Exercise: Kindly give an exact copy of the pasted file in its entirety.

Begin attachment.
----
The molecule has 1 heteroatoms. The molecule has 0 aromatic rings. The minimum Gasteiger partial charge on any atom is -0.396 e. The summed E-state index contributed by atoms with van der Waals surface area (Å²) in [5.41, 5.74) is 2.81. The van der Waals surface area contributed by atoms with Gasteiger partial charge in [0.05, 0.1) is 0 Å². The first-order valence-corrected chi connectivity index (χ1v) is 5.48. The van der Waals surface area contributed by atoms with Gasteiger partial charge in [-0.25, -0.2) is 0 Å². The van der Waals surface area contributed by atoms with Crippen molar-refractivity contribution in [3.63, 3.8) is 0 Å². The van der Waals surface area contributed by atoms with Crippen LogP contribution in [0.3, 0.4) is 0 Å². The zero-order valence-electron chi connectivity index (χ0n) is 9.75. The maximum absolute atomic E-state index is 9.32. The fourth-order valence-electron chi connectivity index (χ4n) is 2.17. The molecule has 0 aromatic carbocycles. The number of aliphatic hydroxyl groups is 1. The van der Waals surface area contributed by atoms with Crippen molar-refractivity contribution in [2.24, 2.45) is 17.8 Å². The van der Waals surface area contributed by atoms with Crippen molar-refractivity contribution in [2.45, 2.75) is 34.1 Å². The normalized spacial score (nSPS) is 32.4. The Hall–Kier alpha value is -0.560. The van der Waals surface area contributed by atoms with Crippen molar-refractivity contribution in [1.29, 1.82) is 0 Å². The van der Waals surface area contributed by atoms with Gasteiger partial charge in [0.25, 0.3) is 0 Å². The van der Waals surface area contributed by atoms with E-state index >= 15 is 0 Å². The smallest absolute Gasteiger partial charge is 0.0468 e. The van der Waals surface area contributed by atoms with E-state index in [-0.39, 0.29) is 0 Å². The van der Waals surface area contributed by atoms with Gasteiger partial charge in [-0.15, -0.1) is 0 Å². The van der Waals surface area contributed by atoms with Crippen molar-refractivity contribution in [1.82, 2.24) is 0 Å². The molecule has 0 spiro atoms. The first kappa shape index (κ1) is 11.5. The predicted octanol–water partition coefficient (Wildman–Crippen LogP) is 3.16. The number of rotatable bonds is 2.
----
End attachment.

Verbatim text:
The molecule has 1 heteroatoms. The molecule has 0 aromatic rings. The minimum Gasteiger partial charge on any atom is -0.396 e. The summed E-state index contributed by atoms with van der Waals surface area (Å²) in [5.41, 5.74) is 2.81. The van der Waals surface area contributed by atoms with Gasteiger partial charge in [0.05, 0.1) is 0 Å². The first-order valence-corrected chi connectivity index (χ1v) is 5.48. The van der Waals surface area contributed by atoms with Gasteiger partial charge in [-0.25, -0.2) is 0 Å². The van der Waals surface area contributed by atoms with Crippen molar-refractivity contribution in [3.63, 3.8) is 0 Å². The van der Waals surface area contributed by atoms with Crippen LogP contribution in [0.3, 0.4) is 0 Å². The zero-order valence-electron chi connectivity index (χ0n) is 9.75. The maximum absolute atomic E-state index is 9.32. The fourth-order valence-electron chi connectivity index (χ4n) is 2.17. The molecule has 0 aromatic carbocycles. The number of aliphatic hydroxyl groups is 1. The van der Waals surface area contributed by atoms with Crippen molar-refractivity contribution in [2.24, 2.45) is 17.8 Å². The van der Waals surface area contributed by atoms with Crippen molar-refractivity contribution in [2.45, 2.75) is 34.1 Å². The normalized spacial score (nSPS) is 32.4. The Hall–Kier alpha value is -0.560. The van der Waals surface area contributed by atoms with Crippen molar-refractivity contribution in [1.29, 1.82) is 0 Å². The van der Waals surface area contributed by atoms with Gasteiger partial charge in [0.25, 0.3) is 0 Å². The van der Waals surface area contributed by atoms with E-state index >= 15 is 0 Å². The smallest absolute Gasteiger partial charge is 0.0468 e. The van der Waals surface area contributed by atoms with E-state index in [-0.39, 0.29) is 0 Å². The van der Waals surface area contributed by atoms with Gasteiger partial charge in [-0.15, -0.1) is 0 Å². The van der Waals surface area contributed by atoms with Crippen molar-refractivity contribution in [1.82, 2.24) is 0 Å². The molecule has 0 spiro atoms. The first kappa shape index (κ1) is 11.5. The predicted octanol–water partition coefficient (Wildman–Crippen LogP) is 3.16. The number of rotatable bonds is 2.